Oklahoma earthquake linked to oil extraction wastewater
Scientists have linked the underground injection of oil-drilling wastewater to a magnitude-5.7 earthquake in 2011 that struck the US state of Oklahoma.
Wastewater injection from drilling operations has been linked to seismic events in the past, but these have typically been much smaller quakes.
They also have tended to occur in the first weeks or months of injection.
The study in Geology suggests that "induced seismicity" can occur years after wastewater injection begins.
Wastewater was first injected into Oklahoma's Wilzetta oilfields, near the town of Prague, some 18 years prior to the November 2011 series of quakes that included three of magnitude 5 or greater.
The new study adds to an increasing body of evidence that the injection of wastewater is correlated to an increase in seismic events.
A comprehensive review in 2012 by the US' National Academy of Sciences found that "injection for disposal of waste water derived from energy technologies into the subsurface does pose some risk for induced seismicity".
However, the report said the number of such documented events over several decades was small compared to the overall number of operations carried out.
In April 2012, a study by scientists at the US Geological Survey of the interior of the US found that events of magnitude 3 or greater had "abruptly increased in 2009" from 1.2 per year in the previous 50 years to more than 25 per year - although a number of gas and oil extraction methods may be implicated in the rise.
But the authors of the new study focus on the significantly larger and delayed events in Prague, which they wrote "necessitate reconsideration of the maximum possible size of injection-induced earthquakes, and of the time scale considered diagnostic of induced seismicity".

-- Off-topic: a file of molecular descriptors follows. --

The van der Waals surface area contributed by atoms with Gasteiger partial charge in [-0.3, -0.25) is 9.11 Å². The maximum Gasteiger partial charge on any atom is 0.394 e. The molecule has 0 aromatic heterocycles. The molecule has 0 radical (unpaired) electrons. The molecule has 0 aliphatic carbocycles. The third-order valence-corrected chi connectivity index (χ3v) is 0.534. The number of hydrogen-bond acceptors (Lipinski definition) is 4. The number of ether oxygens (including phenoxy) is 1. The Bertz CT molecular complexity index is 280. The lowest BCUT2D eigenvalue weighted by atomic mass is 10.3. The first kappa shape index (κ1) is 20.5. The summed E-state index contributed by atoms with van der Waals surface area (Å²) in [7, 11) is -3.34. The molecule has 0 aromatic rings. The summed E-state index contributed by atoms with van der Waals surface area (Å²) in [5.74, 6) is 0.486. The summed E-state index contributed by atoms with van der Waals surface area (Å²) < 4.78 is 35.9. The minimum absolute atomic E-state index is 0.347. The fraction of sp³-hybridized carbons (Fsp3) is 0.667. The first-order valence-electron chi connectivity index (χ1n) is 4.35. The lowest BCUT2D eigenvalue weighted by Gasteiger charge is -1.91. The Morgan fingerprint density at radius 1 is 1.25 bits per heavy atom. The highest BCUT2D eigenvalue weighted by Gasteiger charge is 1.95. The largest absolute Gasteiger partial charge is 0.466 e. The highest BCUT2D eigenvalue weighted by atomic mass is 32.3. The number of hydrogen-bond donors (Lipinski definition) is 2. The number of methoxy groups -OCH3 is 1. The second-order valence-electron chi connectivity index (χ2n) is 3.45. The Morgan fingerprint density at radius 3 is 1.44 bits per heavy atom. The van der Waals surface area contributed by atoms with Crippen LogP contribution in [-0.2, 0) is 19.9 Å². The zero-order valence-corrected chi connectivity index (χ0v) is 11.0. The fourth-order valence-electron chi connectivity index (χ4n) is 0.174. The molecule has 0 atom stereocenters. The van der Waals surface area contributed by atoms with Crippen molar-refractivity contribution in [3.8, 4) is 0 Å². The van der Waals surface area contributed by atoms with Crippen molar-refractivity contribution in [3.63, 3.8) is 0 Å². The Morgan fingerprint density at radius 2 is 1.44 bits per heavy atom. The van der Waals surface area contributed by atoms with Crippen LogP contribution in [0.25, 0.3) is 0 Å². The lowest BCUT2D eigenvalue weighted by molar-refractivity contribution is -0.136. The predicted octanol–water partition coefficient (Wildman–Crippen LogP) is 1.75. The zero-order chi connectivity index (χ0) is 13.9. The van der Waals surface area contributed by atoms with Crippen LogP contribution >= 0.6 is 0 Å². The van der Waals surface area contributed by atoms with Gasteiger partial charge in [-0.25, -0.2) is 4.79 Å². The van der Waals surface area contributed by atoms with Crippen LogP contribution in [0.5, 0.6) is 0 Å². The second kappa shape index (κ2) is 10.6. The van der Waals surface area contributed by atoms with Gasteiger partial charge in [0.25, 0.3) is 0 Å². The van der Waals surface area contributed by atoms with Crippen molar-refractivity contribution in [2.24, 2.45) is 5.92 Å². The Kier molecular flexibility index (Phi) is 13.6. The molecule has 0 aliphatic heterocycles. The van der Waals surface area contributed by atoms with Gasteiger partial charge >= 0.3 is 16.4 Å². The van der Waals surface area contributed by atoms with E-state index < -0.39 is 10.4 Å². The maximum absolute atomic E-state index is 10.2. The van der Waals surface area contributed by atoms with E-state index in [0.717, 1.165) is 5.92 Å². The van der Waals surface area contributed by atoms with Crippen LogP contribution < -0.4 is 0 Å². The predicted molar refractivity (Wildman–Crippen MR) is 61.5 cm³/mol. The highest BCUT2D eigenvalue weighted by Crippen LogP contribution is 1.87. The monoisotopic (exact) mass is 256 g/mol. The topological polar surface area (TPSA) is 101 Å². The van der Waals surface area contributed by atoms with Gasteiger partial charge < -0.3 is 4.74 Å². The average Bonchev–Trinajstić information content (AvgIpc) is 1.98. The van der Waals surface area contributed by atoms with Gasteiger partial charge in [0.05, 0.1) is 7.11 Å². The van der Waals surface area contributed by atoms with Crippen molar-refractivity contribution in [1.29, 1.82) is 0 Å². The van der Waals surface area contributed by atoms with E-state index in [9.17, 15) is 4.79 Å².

Study co-author Geoffrey Abers of Columbia University said that "there's something important about getting unexpectedly large earthquakes out of small systems that we have discovered here, " adding that "the risk of humans inducing large earthquakes from even small injection activities is probably higher" than had been believed.
But seismologist Austin Holland of the Oklahoma Geological Survey said while the study showed a potential link between the earthquake and wastewater injection, "it is still the opinion of those at the Oklahoma Geological Survey that these earthquakes could be naturally occurring".
"There remain many open questions, and more scientific investigations are underway on this sequence of earthquakes and many others within the state of Oklahoma," he said.
The topic is particularly relevant to the hydraulic fracturing or "fracking" debate.
In fracking, water, sand and chemicals are injected into petroleum wells in a bid to extract trapped natural gas.
Opponents of the practice say that it risks causing seismic events and contaminating groundwater.
The National Academies report concluded that "the process of hydraulic fracturing a well as presently implemented for shale gas recovery does not pose a high risk for inducing felt seismic events".
But fracking creates wastewater that is often injected underground just as in conventional drilling, a practice that has been implicated in seismic events as well, but that is currently prohibited by EU legislation.
The topic remains hotly debated in the scientific literature, and between lobbyists and policy-makers, particularly in the UK.
Links between fracking in Blackpool and tremors in the region led to a government ban on the practice, which was lifted at the end of December 2012.
Correction 27 March 2013: An earlier version of this story incorrectly stated that the wastewater injected was from hydraulic fracturing - in fact, the wastewater implicated was from conventional oil drilling.